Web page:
Bishop Hill Travel Guide: 16 reviews and 16 photos

Eric Jansson was considered to be the Second Christ by many of his followers. Swedish church and State authorities thought otherwise and put Mr Jansson in prison. Pooling their resources together, Jansson and his followers emigrated to the US, beginning in 1846 - not all at once, though. The first pioneers arrived in Fall and walked west from Chicago, 160 miles across the Plains to where they were to establish Bishop Hill. The first winter was very hard as they only had time to build mean shelters that were half-timber and half-cave along the side of a ravine running through their townsite. Almost a quarter of the colonists died that first winter.

With more immigrants and a lot of hard work, the community expanded and developed many businesses. Bishop Hill became a commercial center of local repute through the 1850's, despite the murder of their leader in 1850. One building lost to time, was called the Big Brick, the first part being built in 1849 and the second section completed in 1851. This was a 3 story high building that had 96 rooms ? within each a separate family lived ? and below there was a full basement which served as a communal dining area, large enough for 1000 people to dine at one time. At the time, the building was the largest brick building in the US, west of Chicago. Financial mismanagement, the economic depression of the late 1850's and the spiritual void leftover from the demise of their charismatic leader led to the dissolution of the communitarian aspects of Bishop Hill in 1861 with the assets of the colony being distributed among the members.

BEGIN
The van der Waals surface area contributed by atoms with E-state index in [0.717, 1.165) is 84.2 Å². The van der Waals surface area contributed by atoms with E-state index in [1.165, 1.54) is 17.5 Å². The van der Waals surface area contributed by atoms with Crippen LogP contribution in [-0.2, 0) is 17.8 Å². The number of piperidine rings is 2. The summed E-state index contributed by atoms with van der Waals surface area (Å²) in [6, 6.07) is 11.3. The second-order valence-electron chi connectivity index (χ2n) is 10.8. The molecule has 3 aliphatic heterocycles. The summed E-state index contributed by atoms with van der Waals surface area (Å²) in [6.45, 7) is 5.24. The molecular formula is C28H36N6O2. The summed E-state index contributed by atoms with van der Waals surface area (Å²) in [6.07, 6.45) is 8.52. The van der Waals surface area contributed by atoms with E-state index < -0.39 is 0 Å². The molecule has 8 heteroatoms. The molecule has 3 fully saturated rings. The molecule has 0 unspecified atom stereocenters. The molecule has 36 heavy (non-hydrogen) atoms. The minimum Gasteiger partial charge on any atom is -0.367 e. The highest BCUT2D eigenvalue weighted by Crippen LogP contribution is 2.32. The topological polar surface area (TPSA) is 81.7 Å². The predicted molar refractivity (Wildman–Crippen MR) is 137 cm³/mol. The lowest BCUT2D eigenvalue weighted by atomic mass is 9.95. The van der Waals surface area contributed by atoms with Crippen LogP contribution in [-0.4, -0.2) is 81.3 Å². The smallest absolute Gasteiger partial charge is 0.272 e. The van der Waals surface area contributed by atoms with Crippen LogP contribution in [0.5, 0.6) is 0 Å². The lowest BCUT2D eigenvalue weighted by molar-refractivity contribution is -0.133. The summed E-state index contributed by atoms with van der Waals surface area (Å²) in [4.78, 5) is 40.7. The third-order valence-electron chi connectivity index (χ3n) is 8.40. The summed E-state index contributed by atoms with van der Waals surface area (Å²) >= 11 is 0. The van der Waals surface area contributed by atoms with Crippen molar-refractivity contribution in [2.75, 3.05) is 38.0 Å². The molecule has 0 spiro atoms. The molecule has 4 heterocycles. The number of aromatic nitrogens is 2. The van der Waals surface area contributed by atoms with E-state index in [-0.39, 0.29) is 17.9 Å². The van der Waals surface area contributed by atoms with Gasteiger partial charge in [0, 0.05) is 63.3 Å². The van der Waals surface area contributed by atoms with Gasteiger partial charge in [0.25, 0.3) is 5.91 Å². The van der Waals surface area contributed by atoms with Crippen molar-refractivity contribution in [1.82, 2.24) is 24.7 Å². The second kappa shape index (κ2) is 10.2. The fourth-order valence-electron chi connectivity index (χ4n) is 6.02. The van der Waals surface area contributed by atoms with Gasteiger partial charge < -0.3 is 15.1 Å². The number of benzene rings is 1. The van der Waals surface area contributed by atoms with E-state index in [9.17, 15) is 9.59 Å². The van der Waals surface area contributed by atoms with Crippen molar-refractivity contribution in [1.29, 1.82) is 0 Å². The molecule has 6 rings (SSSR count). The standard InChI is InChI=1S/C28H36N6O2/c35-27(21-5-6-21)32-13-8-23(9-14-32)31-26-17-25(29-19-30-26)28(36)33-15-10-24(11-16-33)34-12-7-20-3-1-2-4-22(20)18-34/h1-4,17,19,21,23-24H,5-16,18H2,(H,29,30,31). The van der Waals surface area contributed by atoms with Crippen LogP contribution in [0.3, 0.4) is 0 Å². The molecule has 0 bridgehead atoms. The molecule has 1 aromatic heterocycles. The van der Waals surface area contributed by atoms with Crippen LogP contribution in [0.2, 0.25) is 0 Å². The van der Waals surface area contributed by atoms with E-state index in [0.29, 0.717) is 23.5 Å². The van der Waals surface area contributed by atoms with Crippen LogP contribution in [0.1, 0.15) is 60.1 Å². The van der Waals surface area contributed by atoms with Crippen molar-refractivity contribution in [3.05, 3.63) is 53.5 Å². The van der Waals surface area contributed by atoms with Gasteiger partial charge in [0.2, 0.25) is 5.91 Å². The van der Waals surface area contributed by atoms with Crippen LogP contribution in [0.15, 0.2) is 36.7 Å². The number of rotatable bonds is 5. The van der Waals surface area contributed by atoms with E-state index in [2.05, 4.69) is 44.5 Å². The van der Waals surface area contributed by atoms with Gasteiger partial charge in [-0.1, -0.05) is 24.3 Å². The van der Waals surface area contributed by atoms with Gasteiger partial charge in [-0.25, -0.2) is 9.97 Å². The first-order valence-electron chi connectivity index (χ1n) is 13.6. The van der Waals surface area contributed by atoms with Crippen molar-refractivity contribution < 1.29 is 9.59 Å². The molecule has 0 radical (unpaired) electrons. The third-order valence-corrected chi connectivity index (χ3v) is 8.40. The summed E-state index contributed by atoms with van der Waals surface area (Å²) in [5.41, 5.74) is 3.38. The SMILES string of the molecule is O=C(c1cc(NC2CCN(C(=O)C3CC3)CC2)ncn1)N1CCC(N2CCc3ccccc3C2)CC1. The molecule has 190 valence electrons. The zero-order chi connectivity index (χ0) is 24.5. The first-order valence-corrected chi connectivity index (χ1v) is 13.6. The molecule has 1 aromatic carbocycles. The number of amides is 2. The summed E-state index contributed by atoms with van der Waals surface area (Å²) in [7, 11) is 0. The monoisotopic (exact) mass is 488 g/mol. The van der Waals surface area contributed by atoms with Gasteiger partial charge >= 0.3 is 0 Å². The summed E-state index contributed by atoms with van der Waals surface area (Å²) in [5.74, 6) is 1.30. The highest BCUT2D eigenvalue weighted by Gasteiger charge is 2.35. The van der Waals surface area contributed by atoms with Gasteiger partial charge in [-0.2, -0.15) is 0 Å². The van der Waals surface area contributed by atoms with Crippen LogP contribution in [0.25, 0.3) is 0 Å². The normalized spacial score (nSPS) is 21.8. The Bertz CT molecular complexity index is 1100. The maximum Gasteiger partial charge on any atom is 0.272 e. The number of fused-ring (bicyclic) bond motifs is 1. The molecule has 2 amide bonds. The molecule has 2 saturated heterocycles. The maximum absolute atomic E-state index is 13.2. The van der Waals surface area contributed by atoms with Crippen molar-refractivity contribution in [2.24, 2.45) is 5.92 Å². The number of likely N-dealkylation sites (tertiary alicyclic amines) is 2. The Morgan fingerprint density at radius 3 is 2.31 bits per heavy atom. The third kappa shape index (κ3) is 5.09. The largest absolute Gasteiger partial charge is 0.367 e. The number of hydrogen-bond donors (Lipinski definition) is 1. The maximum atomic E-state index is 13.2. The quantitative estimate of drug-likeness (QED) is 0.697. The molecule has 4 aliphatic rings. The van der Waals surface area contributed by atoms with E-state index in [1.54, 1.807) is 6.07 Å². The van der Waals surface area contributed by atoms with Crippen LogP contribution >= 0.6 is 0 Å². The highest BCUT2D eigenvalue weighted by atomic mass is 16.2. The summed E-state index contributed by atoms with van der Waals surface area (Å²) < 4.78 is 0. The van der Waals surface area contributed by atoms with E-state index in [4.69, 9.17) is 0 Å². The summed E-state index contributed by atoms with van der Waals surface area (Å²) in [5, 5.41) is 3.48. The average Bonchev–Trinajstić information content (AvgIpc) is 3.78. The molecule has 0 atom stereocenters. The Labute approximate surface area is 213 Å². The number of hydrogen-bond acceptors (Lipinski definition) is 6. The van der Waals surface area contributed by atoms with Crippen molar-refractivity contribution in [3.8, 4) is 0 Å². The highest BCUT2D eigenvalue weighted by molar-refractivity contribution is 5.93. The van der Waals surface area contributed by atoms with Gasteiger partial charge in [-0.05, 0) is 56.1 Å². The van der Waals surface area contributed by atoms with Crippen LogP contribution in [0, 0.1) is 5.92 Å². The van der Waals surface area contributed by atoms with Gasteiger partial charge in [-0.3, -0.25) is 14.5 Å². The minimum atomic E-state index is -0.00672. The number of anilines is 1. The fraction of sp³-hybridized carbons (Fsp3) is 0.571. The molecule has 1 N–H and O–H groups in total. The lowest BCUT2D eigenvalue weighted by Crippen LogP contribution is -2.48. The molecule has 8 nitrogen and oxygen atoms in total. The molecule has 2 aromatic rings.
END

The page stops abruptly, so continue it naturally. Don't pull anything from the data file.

About 150 people still live in Bishop Hill, 25% descended from the original Swedish settlers. Many of the bulidings from the colony days are preserved still - several are owned and maintained by the Illinois Historic Preservation Agency (Not open Monday or Tuesday). There are several festivals celebrated - Jordbruksdagarna (a Swedish harvest festival the end of September) and Julmarknad (Swedish Christmas), a Quilt Show and a Midsummer Music Festival - and a fair number of folks come - several medium sized cities not being too far away: Peoria, Quad Cities, Galesburg, etc and Chicago is only 3 hours.

  • Intro Updated Mar 27, 2009
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Reviews (14)

Comments (4)

  • Nemorino's Profile Photo
    Mar 26, 2009 at 3:54 PM

    I grew up in Illinois, but never heard of Bishop Hill before. Enjoyed reading your tips about it.

  • deecat's Profile Photo
    Jan 9, 2007 at 11:56 AM

    I see we enjoy similar interests as we travel...architecture, history, communal societies. Thanks for this wonderful tour.

  • karenincalifornia's Profile Photo
    Mar 2, 2005 at 8:57 AM

    The midwest certainly was a haven for socialist/religious movements in the mid 1800's, wasn't it? I see some parallels between Eric Jansson and our good friend Joe.

  • Jonathan_C's Profile Photo
    Oct 15, 2004 at 4:27 AM

    Communal societies fascinate me. But do they always require a charismatic religious leader to survive? Can comparisons be made between your Midwestern towns and the Sinaguan sites? I have many questions.


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